Your potential winnings may run into hundreds of millions of dollars. Tickets can be hard to come by right now but when you get the chance, it makes sense to buy them by the ton. You cannot score these precious tickets at Tip Top Liquor Warehouse in Healdsburg or Plaza Liquors in Sonoma or any other store in town.
In this game, which is the real California Lottery, you’re going to need a four-wheel drive vehicle and you’ve got to get your boots muddy. There will be two kinds of mega-winners: Growers who have used this time strategically to build relationships with the best long term homes for their grapes and brand owners who have forged relationships with key growers that will allow them to respond to growing consumer demand with an ample supply of quality wine while maintaining a healthy profit margin.
There are an incredible number of moving parts to this MegaMillions Grape Lottery. It starts with the green not of vineyards but of money. You’ve got to keep lenders and investors -- sometimes ill informed and always touchy -- mollified in the midst of economic worry.
Then there is Old Ma Nature, who stung us with frost and late rains last year and who has been stingy (until lately) with winter rain this year and who may or may not be planning some further nefarious surprises. There is the all-important consumer and the casegood market, which has improved but is still a concern during the country’s economic convalescence. International competition is always a factor -- and the U.S. market is still the prime target for global wine producers. Local competition is a huge consideration.
What are other growers and wineries doing -- and why? What does the market for wines in bulk, the best proxy available for the total inventory situation, reveal about current and projected inventories? And then there is the timeless question of time. Brand owners would like to wait for more information -- including crucial sales data and post-set crop projections. But what if you wait and the market does not wait for you?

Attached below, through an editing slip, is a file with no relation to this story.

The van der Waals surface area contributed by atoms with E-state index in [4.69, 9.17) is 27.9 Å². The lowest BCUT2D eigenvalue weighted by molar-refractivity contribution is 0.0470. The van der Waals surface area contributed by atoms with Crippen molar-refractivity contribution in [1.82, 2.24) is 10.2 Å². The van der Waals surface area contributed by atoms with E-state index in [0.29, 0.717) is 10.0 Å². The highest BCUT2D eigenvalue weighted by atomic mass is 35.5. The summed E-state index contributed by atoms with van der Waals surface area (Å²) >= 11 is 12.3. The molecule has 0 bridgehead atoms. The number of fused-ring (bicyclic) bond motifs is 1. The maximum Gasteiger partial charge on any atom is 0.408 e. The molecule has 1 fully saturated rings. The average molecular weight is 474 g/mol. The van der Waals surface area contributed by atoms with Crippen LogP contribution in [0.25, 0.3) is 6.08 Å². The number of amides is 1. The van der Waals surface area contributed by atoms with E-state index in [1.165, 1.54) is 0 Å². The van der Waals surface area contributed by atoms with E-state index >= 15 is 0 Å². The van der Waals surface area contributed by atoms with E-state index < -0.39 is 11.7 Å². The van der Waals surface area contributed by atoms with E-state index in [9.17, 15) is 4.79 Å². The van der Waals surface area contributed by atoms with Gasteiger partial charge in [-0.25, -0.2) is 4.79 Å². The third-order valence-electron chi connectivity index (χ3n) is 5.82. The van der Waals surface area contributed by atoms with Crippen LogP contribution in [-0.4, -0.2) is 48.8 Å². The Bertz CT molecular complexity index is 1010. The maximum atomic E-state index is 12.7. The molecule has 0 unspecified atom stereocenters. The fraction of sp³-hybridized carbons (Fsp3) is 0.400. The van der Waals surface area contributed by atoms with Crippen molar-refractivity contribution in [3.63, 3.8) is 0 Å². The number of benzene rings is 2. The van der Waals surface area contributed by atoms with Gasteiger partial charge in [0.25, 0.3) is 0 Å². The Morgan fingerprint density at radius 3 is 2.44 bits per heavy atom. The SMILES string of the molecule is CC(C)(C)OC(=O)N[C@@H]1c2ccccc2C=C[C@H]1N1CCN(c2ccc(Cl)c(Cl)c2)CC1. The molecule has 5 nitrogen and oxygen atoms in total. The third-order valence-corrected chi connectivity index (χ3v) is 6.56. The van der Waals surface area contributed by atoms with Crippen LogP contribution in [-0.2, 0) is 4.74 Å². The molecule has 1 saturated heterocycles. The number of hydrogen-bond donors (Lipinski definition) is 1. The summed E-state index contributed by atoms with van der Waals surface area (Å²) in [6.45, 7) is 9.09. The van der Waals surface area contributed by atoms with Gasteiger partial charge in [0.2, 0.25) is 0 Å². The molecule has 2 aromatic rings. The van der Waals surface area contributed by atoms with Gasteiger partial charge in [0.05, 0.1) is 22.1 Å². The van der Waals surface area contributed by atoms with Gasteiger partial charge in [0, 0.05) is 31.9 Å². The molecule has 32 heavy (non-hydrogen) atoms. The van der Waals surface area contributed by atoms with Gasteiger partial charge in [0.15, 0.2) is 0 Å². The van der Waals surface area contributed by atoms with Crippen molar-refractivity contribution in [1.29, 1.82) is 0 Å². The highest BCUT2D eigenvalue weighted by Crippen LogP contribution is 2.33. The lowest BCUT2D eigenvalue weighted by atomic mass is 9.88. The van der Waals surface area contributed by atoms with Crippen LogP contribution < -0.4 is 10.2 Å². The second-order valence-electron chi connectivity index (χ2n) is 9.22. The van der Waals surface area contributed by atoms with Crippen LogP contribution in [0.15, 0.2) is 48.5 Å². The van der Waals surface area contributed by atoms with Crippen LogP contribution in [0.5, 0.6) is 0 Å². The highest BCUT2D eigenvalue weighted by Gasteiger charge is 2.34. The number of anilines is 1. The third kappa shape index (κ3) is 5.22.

If you have a growing brand, you’ve got to feed the monster somehow. Many growers, on the other hand, would sleep better with a signed contract with a solid buyer at a profitable price. But their sleep is troubled by dreams of prices that continue to soar. No one wants to leave money behind hanging on the trellis. And then there is the tricky question of multiple year contracts -- what multiple is the right one? Three years? Five years? Ten years?
What pricing mechanism makes sense for multiple year deals? What is going to happen to farming costs and inflation over the next ten years? What is realistic? What is fair? Is the grape buyer who offers the highest price the best choice for a grower? Or is the very fact that a certain buyer must offer substantially more than his or her competitors a sign of poor planning or other problems?
Not only is the market complicated and time sensitive, but it can seem like growers and wineries are playing completely different games. When the market shifts like it has recently, people often ask how we can represent both growers and wineries. Doesn’t the advice we give wineries conflict with the advice we give growers?